Next year, U.S. insurers will have to report on corporate governance
In less than a year, insurers across the U.S. will need to let regulators know what they’re doing in terms of corporate governance. June 1, 2016 will be the first due date for what will become an annual report to the National Association of Insurance Commissioners. No matter their size, premium volume or lines of business, they’ll have to offer concise information about their practices, including insights into their corporate governance structure, board of directors’ practices, management polices and areas of risk.
NAIC adopted the Corporate Governance Disclosure Model last November, along with an accompanying regulation and a corporate governance annual filing guidance manual.
The requirements could catch some insurers off guard, warns Carol Stern, a senior consultant with First Consulting & Administration in Kansas City. “Some health carriers have been so wrapped up complying with the Affordable Care Act that they’re just waking up and realizing they have this coming down the road. Others, like family-owned mutuals and smaller insurers that were exempted from Own Risk Solvency Assessments, may be surprised to find they have no exemption from corporate governance reporting.”
The disclosure model is part of the Solvency Modernization Initiative, which focuses on such initiatives as capital requirements, governance and risk management, group supervision, statutory accounting, financial reporting and reinsurance. Stern says the intended result is to give regulators more information, more often, about how insurance companies operate. Currently, they get updates about corporate governance practices every three to five years during financial exams. In between exams… not so much.
Starting next summer, this will no longer be the case. The requirements apply to every insurer, no exceptions. In fact, the NAIC decided not to exempt small companies from any corporate governance requirements.
“The NAIC Corporate Governance Working Group specifically wants small companies to improve their corporate governance structure and strengthen their risk management governance,” says Stern.
“Some trade associations asked us to exempt the small companies,” says Susan Donegan, Vermont insurance commissioner, “but the working group thought that small companies needed the oversight in these models because there are few checks and balances of small firms’ governance.”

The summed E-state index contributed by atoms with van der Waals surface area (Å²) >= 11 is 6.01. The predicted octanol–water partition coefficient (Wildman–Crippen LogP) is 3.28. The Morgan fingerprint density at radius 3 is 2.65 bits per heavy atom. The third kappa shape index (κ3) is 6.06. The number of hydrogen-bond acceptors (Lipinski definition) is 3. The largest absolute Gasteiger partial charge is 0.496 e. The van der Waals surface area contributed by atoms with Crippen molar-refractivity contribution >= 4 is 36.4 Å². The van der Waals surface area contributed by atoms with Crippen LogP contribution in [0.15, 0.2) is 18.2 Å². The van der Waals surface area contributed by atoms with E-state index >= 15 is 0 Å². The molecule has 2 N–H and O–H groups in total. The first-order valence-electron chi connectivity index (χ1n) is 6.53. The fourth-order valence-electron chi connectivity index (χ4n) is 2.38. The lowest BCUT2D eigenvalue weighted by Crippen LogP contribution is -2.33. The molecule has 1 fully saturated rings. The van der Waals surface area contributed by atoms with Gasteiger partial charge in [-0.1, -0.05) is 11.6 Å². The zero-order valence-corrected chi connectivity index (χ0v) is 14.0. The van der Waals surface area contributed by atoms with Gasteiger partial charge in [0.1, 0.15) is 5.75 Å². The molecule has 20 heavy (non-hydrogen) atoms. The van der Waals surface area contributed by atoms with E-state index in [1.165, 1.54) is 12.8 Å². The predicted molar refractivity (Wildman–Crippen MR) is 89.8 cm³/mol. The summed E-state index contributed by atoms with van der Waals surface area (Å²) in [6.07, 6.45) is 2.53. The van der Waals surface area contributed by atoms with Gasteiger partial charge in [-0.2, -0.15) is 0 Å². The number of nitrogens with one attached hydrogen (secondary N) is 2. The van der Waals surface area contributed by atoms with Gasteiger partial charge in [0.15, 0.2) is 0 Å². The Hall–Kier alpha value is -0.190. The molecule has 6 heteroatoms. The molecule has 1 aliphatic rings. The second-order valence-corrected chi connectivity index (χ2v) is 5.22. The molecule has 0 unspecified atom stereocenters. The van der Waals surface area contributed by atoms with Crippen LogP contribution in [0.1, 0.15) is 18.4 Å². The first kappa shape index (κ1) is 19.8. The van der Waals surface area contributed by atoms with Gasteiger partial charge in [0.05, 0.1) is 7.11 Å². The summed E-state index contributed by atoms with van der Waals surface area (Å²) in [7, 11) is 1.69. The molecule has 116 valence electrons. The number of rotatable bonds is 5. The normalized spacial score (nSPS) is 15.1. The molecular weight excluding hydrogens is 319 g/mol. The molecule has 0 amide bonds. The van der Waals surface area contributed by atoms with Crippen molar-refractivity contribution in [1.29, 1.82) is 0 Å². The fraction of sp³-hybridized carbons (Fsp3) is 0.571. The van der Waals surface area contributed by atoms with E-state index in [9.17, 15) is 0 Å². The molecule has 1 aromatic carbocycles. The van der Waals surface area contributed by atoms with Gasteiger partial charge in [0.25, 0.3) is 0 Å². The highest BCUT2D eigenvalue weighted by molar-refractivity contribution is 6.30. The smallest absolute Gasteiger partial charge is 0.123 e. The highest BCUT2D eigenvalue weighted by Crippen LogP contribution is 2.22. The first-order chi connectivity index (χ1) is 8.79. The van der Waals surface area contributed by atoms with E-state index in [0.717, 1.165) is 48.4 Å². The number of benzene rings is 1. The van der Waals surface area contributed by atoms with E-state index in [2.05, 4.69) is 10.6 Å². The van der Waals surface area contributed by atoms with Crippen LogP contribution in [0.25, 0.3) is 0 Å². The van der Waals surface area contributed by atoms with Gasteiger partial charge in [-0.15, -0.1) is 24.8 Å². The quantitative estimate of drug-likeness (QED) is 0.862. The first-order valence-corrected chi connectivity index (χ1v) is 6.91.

MAYBE IF THEY DON’T NOTICE (WRONG)
Ordinarily, a story about a casino being fined for anti-money laundering violations is pretty far off the path of the P & C road. But hey, the compliance folks out there might think it’s cool, and we thought you’d like to know what happens when a U.S. corporate entity—in this case, Tinian Dynasty Hotel & Casino in the Northern Mariana Islands—completely ignores its obligations to comply with America’s Bank Secrecy Act.
In this case, the Financial Crimes Enforcement Network didn’t cite the casino for having a lackluster anti-money laundering program. According to the Assessment of a Civil Money Penalty, Tinian Dynasty had no program at all.
It didn’t have an officer for day-to-day compliance. It had no written policies and procedures and never filed a single currency transaction report or suspicious activity report. And it didn’t train anyone for how to monitor and report suspicious activity.
“Tinian Dynasty didn’t just fail to file a few reports,” said FinCEN director Jennifer Shasky Calvery. “It operated for years without an AML program in place. It failed to file thousands of CTRs [currency transaction reports] and its management willfully facilitated suspicious transactions and even provided helpful hints for skirting and avoiding the laws in the U.S. and overseas.”
In fact, casino employees sometimes told customers how to make transactions without attracting attention; keep transaction amounts below $10,000 whenever doing business in America, Australia and New Zealand.
The casino manager called this the “magic number” that would trigger a CTR filing.
For such stellar efforts, FinCEN assessed a $75-million civil money penalty for “willful and egregious” violations.
Alan Prochoroff is the Editor of Insurance Compliance Insight, where these articles first appeared.
Copyright 2015 Rogers Publishing Ltd. This article first appeared in the August 2015 edition of Canadian Insurance Top Broker magazine